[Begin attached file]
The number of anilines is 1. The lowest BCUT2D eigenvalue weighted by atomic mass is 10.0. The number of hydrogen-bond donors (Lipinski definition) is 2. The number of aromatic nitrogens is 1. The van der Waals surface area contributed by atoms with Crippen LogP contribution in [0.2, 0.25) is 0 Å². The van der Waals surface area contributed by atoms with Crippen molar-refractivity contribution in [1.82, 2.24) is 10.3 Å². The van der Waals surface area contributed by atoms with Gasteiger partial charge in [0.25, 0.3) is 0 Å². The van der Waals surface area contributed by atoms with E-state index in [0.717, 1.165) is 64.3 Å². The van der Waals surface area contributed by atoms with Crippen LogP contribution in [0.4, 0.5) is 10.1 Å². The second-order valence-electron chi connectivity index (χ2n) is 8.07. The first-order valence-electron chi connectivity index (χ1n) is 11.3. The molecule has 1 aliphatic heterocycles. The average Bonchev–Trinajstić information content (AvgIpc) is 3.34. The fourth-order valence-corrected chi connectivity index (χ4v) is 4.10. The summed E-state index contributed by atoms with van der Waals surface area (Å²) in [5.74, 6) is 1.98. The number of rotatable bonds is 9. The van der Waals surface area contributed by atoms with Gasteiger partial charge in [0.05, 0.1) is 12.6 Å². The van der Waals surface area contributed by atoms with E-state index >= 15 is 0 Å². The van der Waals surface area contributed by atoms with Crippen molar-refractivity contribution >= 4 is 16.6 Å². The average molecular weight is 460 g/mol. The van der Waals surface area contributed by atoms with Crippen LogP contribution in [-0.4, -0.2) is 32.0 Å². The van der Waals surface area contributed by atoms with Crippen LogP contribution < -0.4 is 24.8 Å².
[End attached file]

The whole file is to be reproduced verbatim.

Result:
The number of anilines is 1. The lowest BCUT2D eigenvalue weighted by atomic mass is 10.0. The number of hydrogen-bond donors (Lipinski definition) is 2. The number of aromatic nitrogens is 1. The van der Waals surface area contributed by atoms with Crippen LogP contribution in [0.2, 0.25) is 0 Å². The van der Waals surface area contributed by atoms with Crippen molar-refractivity contribution in [1.82, 2.24) is 10.3 Å². The van der Waals surface area contributed by atoms with Gasteiger partial charge in [0.25, 0.3) is 0 Å². The van der Waals surface area contributed by atoms with E-state index in [0.717, 1.165) is 64.3 Å². The van der Waals surface area contributed by atoms with Crippen LogP contribution in [0.4, 0.5) is 10.1 Å². The second-order valence-electron chi connectivity index (χ2n) is 8.07. The first-order valence-electron chi connectivity index (χ1n) is 11.3. The molecule has 1 aliphatic heterocycles. The average Bonchev–Trinajstić information content (AvgIpc) is 3.34. The fourth-order valence-corrected chi connectivity index (χ4v) is 4.10. The summed E-state index contributed by atoms with van der Waals surface area (Å²) in [5.74, 6) is 1.98. The number of rotatable bonds is 9. The van der Waals surface area contributed by atoms with Gasteiger partial charge in [0.05, 0.1) is 12.6 Å². The van der Waals surface area contributed by atoms with E-state index >= 15 is 0 Å². The van der Waals surface area contributed by atoms with Crippen molar-refractivity contribution >= 4 is 16.6 Å². The average molecular weight is 460 g/mol. The van der Waals surface area contributed by atoms with Crippen LogP contribution in [-0.4, -0.2) is 32.0 Å². The van der Waals surface area contributed by atoms with Crippen LogP contribution < -0.4 is 24.8 Å².